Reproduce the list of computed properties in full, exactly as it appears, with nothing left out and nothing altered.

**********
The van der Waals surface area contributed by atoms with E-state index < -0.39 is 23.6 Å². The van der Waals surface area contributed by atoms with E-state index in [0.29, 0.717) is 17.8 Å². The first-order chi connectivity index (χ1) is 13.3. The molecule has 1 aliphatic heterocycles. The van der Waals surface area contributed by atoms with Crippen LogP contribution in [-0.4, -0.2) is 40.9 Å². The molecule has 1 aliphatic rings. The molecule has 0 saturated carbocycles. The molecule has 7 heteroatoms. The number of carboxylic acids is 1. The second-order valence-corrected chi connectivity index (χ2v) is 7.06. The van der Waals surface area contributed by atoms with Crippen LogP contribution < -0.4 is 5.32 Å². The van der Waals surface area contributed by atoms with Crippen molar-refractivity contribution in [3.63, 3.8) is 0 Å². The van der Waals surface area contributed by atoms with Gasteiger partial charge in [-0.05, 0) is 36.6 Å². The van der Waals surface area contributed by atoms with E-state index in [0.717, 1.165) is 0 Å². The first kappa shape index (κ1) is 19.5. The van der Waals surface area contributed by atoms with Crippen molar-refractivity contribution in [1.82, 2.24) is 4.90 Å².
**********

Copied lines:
The van der Waals surface area contributed by atoms with E-state index < -0.39 is 23.6 Å². The van der Waals surface area contributed by atoms with E-state index in [0.29, 0.717) is 17.8 Å². The first-order chi connectivity index (χ1) is 13.3. The molecule has 1 aliphatic heterocycles. The van der Waals surface area contributed by atoms with Crippen LogP contribution in [-0.4, -0.2) is 40.9 Å². The molecule has 1 aliphatic rings. The molecule has 0 saturated carbocycles. The molecule has 7 heteroatoms. The number of carboxylic acids is 1. The second-order valence-corrected chi connectivity index (χ2v) is 7.06. The van der Waals surface area contributed by atoms with Crippen LogP contribution < -0.4 is 5.32 Å². The van der Waals surface area contributed by atoms with Crippen molar-refractivity contribution in [3.63, 3.8) is 0 Å². The van der Waals surface area contributed by atoms with Gasteiger partial charge in [-0.05, 0) is 36.6 Å². The van der Waals surface area contributed by atoms with E-state index in [0.717, 1.165) is 0 Å². The first kappa shape index (κ1) is 19.5. The van der Waals surface area contributed by atoms with Crippen molar-refractivity contribution in [1.82, 2.24) is 4.90 Å².